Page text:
Ireland is frequently described as a land full of friendly folk all willing for a chat and a banter when WE all know we’re simply nosey. We just like to know. And we love those little, itty bits of info to embellish, ahem, enrich, a story. Once I went to a wedding in Tipperary where the church ceremony was in a tiny village but the reception was in the main town. This meant a quick stop at the B&B we were staying at, after the church, to leave the car so hubby and I could happily drink at the reception. As we stepped through the front door of the B&B the Bean An Tí (woman of the house) was hovering. “Well now, was it lovely?” she oh-so sweetly asked. Game on.
“Indeed it was” I batted back “Four priests, six altar boys and two lovely singers, sisters I think they were, one a red-head, one a dark-haired lass. Lovely voices.” She stopped. “FOUR priests you say, now who were they I wonder…?” Quick as a flash I trotted out names (from order of service, folks, I’m not weird) giving all details. One was a local priest, one an american priest cousin, one priest from a local school board (don’t ask or this story will never end) and one missionary priest friend. “Well now…” she was visibly flushed with all this information, “…don’t bother phoning a taxi. I’m off into town to meet the ‘girls’ for coffee (= gossip) and I’ll drop you off on the way. Will you have something to eat, it’ll be hours before you sit down what with all the photographs and everything.” And before we had a chance to reply she was off.
“What the hell happened there?’ my baffled husband said. He had struggled to follow the speed of the previous dialogue (australian, he still has difficulty with irish accents in full ‘irish mode’). “Relax” I said. “It’s a game, we give info she replies with extra hospitality” and right on cue the happy Bean An Tí returned with a groaning tray of tea, sandwiches of homebaked ham and a warm apple tart with cream. “Sure, you’ll need something to line the stomach” she shyly said. But I knew it was a ‘thank you’.
So what, you may wonder, has all that to do with the title of this post? Well, you see, while I was in Dungarvan for the Waterford Festival of Food, I had some absolutely stunning food. Actually, I had a lot of stunning food. From the enjoyable, different breakfasts provided by Eunice Power at her delightful B & B to the oysters tasted at oyster farm, Dungarvan Shellfish, to the tastings offered by the market stalls at the Festival Sunday Market all whipped this foodie into a gleeful state of gastronomic bliss. And then there were the evening meals and, even now, I cannot think about them without smiling. For I had a couple of nights of dining that were more than worth the inches added to my ample hips. “So..” you ask “…were they lovely?”.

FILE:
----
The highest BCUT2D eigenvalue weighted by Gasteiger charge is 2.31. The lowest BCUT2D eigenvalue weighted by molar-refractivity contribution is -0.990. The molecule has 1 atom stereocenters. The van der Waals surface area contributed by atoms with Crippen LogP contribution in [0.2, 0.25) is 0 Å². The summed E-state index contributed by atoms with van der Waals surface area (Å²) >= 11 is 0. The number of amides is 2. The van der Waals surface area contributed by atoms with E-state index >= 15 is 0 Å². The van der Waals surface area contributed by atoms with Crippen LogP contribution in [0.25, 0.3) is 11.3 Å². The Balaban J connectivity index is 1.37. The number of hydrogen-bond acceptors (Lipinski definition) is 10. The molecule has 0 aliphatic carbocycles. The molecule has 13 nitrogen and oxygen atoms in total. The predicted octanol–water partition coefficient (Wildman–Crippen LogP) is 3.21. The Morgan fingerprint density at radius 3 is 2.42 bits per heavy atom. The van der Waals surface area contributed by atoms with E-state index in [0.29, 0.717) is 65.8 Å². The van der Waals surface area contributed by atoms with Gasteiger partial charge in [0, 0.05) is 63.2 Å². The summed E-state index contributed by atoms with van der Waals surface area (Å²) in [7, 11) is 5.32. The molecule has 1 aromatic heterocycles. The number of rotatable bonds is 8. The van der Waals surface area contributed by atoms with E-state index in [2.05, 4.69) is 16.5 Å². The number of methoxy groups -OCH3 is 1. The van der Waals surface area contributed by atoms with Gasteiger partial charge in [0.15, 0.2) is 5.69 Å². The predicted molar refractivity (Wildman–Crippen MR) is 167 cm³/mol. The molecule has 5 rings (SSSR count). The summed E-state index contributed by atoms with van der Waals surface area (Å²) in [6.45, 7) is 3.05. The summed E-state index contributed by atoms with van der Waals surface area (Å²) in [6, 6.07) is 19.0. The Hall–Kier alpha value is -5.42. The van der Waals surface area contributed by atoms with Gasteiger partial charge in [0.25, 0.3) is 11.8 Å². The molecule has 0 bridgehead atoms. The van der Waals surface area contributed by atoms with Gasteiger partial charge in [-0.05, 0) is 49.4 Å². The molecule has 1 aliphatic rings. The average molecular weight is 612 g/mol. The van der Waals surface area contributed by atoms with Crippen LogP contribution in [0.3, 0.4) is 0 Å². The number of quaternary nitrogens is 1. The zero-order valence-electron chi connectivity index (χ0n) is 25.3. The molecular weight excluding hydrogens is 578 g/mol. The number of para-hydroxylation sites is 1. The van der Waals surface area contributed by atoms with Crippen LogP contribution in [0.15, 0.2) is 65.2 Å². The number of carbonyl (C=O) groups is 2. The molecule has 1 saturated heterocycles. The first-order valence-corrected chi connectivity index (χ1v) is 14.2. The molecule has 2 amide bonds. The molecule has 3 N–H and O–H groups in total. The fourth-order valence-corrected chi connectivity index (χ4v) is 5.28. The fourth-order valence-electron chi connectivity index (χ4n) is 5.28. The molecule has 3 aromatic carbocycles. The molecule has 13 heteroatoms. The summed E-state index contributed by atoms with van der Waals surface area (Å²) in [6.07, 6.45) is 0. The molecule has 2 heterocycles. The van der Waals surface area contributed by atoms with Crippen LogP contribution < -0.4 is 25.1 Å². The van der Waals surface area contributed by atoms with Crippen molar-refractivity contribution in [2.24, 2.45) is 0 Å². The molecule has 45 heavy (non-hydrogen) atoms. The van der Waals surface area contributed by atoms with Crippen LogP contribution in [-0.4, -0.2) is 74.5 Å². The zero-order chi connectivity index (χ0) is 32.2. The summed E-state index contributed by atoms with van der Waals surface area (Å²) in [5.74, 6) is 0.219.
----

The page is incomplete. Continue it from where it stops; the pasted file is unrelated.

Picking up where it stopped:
Indeed they were.
But how to describe them without simply listing the dishes off? Because some meals go beyond that. So I’ve decided to present them mainly as a photo / illustrative report and let you see what we enjoyed so you can gather the information and build your own story of the events. The two nights both took place at the Tannery Cookery School, Dungarvan run by chef Paul Flynn. The five chefs were Martijn Kajuiter (Cliff House Hotel, Ardmore), Eddie Baguio (O’Brien’s Chop House, Lismore), Richard Corrigan (Corrigans Mayfair, Bently’s Bar & Grill, London), Mark Hix (Hix Oyster and Chop House, Hix Soho, both London, Hix Oyster & Fish House, Lyme Regis) all kept in check by the aforementioned Paul Flynn who also runs his nearby Tannery Restaurant in addition to his cookery school (aided, in no small way, by his beautiful, calm wife Máire). So you see, all heavy hitters, all strong personalities. Combine that with a hot kitchen and you have the potential for either a battle zone or a creative pool. Luckily for us the latter was the case each night. On both occasions three chefs each took a course and created a dish.
Night One: Thursday 14 April
Martijn Kajuiter (starter)
Paul Flynn (main)
Eddie Baguio (dessert)
Justin Green & Richard Reeve (cocktails)
Night Two: Saturday 16 April.
Richard Corrigan (starter)
Paul Flynn (main)
Mark Hix (dessert)
The three chefs were aided and assisted by Financial Times food writer and former chef, Bill Knott, who had joined in on some river fishing with the others the previous day at Ballyvolane House. His presence ensured that we guests were kept entertained as the three plus one performed their culinary and plating magic while all the while keeping up a lively banter with each other. A form of culinary sledging I believe it could be called. Needless to say it turned out to be a long night of great food and good fun and we tumbled out into a taxi in the early morning full of ‘cheer’.
Right excuse me now folks, I’m off to lie down after that report. At least till dinner that is. I’ve a chicken that needs roasting.